Battery Charging 1.1 specifies that charging devices must dynamically limit bus power current draw during High Speed signalling; 1.2 simply specifies that charging devices and ports must be designed to tolerate the higher ground voltage difference in High Speed signalling. Device classes The functionality of USB devices is defined by class codes, communicated to the USB host to affect the loading of suitable software driver modules for each connected device. Converters also exist that connect PS/2 keyboards and mice (usually one of each) to a USB port. These devices present two HID endpoints to the system and use a microcontroller to perform bidirectional data translation between the two standards.
Recently the power aspects of USB have been extended to cover battery charging as well as AC adapters and other power sources. A tangible benefit of this wide-spread use is the emergence of interchangeable plugs and adapters for charging and powering portable devices. The ability to boot a write-locked SD card with a USB adapter is particularly advantageous for maintaining the integrity and non-corruptible, pristine state of the booting medium. Since charging was never included when this was written, there was no consideration for a device continuing to charge a battery while off, but still attached. This design is USB compatible but does not incorporate BC1.1, so enumeration is required for charging.Other Charge Strategies The landscape for USB battery charging can be complex.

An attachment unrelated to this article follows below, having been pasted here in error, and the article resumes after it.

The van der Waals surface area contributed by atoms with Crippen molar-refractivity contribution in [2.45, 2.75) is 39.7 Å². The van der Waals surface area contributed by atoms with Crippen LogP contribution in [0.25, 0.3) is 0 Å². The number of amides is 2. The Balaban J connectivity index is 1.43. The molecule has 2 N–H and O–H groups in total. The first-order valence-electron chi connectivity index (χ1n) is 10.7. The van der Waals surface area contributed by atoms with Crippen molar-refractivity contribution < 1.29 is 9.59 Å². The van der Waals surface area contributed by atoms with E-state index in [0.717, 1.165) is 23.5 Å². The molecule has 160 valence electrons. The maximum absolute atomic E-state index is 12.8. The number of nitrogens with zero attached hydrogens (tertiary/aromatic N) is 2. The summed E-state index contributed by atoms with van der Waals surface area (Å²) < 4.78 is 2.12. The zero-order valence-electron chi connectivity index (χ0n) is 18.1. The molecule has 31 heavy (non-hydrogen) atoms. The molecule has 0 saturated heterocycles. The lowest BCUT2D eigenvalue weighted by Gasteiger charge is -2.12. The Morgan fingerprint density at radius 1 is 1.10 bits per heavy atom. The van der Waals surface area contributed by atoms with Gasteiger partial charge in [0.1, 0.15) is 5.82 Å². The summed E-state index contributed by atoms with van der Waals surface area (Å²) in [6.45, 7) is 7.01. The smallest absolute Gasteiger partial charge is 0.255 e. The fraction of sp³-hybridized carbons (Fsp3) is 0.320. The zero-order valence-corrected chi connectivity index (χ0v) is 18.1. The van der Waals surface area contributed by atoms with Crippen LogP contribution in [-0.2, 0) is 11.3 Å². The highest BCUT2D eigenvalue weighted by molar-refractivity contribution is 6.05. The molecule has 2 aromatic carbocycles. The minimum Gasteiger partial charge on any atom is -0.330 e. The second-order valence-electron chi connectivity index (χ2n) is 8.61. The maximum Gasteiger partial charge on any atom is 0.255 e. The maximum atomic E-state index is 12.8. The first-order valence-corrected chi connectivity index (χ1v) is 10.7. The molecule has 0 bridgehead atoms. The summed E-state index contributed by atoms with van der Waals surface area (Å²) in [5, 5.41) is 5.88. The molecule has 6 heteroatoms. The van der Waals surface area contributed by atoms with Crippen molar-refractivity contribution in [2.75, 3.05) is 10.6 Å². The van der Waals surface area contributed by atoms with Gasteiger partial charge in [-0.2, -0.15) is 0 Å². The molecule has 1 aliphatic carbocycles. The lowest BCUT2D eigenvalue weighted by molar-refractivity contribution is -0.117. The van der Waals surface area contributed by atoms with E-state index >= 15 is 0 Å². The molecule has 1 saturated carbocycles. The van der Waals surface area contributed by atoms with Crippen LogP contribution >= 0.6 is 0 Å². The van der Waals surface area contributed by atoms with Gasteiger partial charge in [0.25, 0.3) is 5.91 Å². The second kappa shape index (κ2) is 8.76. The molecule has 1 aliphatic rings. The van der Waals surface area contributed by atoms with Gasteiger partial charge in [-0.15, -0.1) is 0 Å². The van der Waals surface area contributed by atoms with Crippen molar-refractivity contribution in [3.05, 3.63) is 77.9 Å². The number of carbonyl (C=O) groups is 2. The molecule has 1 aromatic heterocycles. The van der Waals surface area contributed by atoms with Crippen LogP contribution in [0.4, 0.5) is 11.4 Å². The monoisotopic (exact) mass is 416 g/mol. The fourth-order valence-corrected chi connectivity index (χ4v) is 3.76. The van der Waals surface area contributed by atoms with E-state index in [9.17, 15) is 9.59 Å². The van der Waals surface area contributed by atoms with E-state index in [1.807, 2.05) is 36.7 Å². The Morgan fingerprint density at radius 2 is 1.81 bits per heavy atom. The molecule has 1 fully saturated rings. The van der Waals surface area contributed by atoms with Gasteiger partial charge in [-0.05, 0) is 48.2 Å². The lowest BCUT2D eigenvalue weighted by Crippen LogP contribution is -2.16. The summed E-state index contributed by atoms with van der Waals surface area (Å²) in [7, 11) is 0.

End Of Packet (EOP): is indicated by the transmitter driving 2 bit times of SE0 (D+ and D− both below max.) and 1 bit time of J state. The specification further states, «The USB Icon is also located adjacent to each receptacle. Full-speed (FS) rate of 12 Mbit/s is the basic USB data rate defined by USB 1.0. All USB hubs can operate at this speed. При выполнении этой процедуры будут также стерты данные Стоп кадра (Freeze Frame), в которых содержаться параметры системы, при которых был зафиксирован код неисправности. For mice and keyboards with dual-protocol support, an adaptor that contains no logic circuitry may be used: the hardware in the USB keyboard or mouse is designed to detect whether it is connected to a USB or PS/2 port, and communicate using the appropriate protocol.